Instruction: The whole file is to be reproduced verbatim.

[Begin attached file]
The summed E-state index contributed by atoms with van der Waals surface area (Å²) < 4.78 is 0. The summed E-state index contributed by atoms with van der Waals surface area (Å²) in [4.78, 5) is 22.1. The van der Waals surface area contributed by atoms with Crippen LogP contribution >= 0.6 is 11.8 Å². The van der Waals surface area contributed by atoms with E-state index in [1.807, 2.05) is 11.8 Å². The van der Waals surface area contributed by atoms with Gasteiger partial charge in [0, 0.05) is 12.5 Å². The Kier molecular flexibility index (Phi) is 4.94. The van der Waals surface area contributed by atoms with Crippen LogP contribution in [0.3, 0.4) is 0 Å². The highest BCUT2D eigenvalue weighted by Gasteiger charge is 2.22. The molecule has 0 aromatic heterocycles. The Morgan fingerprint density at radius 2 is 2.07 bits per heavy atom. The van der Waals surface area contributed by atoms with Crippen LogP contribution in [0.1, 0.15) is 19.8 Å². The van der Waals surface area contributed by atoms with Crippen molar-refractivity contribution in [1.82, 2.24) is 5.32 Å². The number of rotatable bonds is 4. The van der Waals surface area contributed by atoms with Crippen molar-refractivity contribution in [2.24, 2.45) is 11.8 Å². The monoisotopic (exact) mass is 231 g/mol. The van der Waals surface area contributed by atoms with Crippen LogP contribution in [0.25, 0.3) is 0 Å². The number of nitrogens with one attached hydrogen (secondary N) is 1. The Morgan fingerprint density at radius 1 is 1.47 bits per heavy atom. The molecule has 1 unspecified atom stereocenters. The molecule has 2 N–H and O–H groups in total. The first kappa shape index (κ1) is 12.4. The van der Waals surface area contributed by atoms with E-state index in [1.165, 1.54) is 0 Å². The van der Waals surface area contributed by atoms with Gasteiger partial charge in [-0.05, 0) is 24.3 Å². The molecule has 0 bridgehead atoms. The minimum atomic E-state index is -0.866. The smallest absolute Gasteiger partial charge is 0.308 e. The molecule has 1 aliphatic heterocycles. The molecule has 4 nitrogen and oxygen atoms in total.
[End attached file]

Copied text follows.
The summed E-state index contributed by atoms with van der Waals surface area (Å²) < 4.78 is 0. The summed E-state index contributed by atoms with van der Waals surface area (Å²) in [4.78, 5) is 22.1. The van der Waals surface area contributed by atoms with Crippen LogP contribution >= 0.6 is 11.8 Å². The van der Waals surface area contributed by atoms with E-state index in [1.807, 2.05) is 11.8 Å². The van der Waals surface area contributed by atoms with Gasteiger partial charge in [0, 0.05) is 12.5 Å². The Kier molecular flexibility index (Phi) is 4.94. The van der Waals surface area contributed by atoms with Crippen LogP contribution in [0.3, 0.4) is 0 Å². The highest BCUT2D eigenvalue weighted by Gasteiger charge is 2.22. The molecule has 0 aromatic heterocycles. The Morgan fingerprint density at radius 2 is 2.07 bits per heavy atom. The van der Waals surface area contributed by atoms with Crippen LogP contribution in [0.1, 0.15) is 19.8 Å². The van der Waals surface area contributed by atoms with Crippen molar-refractivity contribution in [1.82, 2.24) is 5.32 Å². The number of rotatable bonds is 4. The van der Waals surface area contributed by atoms with Crippen molar-refractivity contribution in [2.24, 2.45) is 11.8 Å². The monoisotopic (exact) mass is 231 g/mol. The van der Waals surface area contributed by atoms with Crippen LogP contribution in [0.25, 0.3) is 0 Å². The number of nitrogens with one attached hydrogen (secondary N) is 1. The Morgan fingerprint density at radius 1 is 1.47 bits per heavy atom. The molecule has 1 unspecified atom stereocenters. The molecule has 2 N–H and O–H groups in total. The first kappa shape index (κ1) is 12.4. The van der Waals surface area contributed by atoms with E-state index in [1.165, 1.54) is 0 Å². The van der Waals surface area contributed by atoms with Gasteiger partial charge in [-0.05, 0) is 24.3 Å². The molecule has 0 bridgehead atoms. The minimum atomic E-state index is -0.866. The smallest absolute Gasteiger partial charge is 0.308 e. The molecule has 1 aliphatic heterocycles. The molecule has 4 nitrogen and oxygen atoms in total.